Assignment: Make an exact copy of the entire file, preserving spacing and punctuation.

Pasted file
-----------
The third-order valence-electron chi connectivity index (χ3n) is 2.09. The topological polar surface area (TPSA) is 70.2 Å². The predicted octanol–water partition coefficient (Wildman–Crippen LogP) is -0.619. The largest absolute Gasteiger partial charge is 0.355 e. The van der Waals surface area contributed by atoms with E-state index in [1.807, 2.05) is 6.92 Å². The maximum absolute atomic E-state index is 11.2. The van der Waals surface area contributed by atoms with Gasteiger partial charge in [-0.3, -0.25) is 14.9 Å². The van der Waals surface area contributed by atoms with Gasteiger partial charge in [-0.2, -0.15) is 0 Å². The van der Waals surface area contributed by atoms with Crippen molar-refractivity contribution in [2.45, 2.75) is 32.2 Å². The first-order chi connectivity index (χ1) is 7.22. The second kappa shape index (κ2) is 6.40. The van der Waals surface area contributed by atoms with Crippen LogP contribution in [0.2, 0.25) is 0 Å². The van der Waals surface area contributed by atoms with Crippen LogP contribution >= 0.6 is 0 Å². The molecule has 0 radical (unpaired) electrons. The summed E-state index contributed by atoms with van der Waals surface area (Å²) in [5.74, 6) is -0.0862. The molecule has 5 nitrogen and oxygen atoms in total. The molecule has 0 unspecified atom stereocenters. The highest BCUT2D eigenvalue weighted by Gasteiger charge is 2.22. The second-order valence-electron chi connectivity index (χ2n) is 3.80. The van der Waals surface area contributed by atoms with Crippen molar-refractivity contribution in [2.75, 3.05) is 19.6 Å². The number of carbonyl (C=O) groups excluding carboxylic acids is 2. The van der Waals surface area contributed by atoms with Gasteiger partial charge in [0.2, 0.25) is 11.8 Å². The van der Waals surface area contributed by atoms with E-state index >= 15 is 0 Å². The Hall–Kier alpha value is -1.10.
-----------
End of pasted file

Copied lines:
The third-order valence-electron chi connectivity index (χ3n) is 2.09. The topological polar surface area (TPSA) is 70.2 Å². The predicted octanol–water partition coefficient (Wildman–Crippen LogP) is -0.619. The largest absolute Gasteiger partial charge is 0.355 e. The van der Waals surface area contributed by atoms with E-state index in [1.807, 2.05) is 6.92 Å². The maximum absolute atomic E-state index is 11.2. The van der Waals surface area contributed by atoms with Gasteiger partial charge in [-0.3, -0.25) is 14.9 Å². The van der Waals surface area contributed by atoms with Gasteiger partial charge in [-0.2, -0.15) is 0 Å². The van der Waals surface area contributed by atoms with Crippen molar-refractivity contribution in [2.45, 2.75) is 32.2 Å². The first-order chi connectivity index (χ1) is 7.22. The second kappa shape index (κ2) is 6.40. The van der Waals surface area contributed by atoms with Crippen LogP contribution in [0.2, 0.25) is 0 Å². The van der Waals surface area contributed by atoms with Crippen LogP contribution >= 0.6 is 0 Å². The molecule has 0 radical (unpaired) electrons. The summed E-state index contributed by atoms with van der Waals surface area (Å²) in [5.74, 6) is -0.0862. The molecule has 5 nitrogen and oxygen atoms in total. The molecule has 0 unspecified atom stereocenters. The highest BCUT2D eigenvalue weighted by Gasteiger charge is 2.22. The second-order valence-electron chi connectivity index (χ2n) is 3.80. The van der Waals surface area contributed by atoms with Crippen molar-refractivity contribution in [2.75, 3.05) is 19.6 Å². The number of carbonyl (C=O) groups excluding carboxylic acids is 2. The van der Waals surface area contributed by atoms with Gasteiger partial charge in [0.2, 0.25) is 11.8 Å². The van der Waals surface area contributed by atoms with E-state index >= 15 is 0 Å². The Hall–Kier alpha value is -1.10.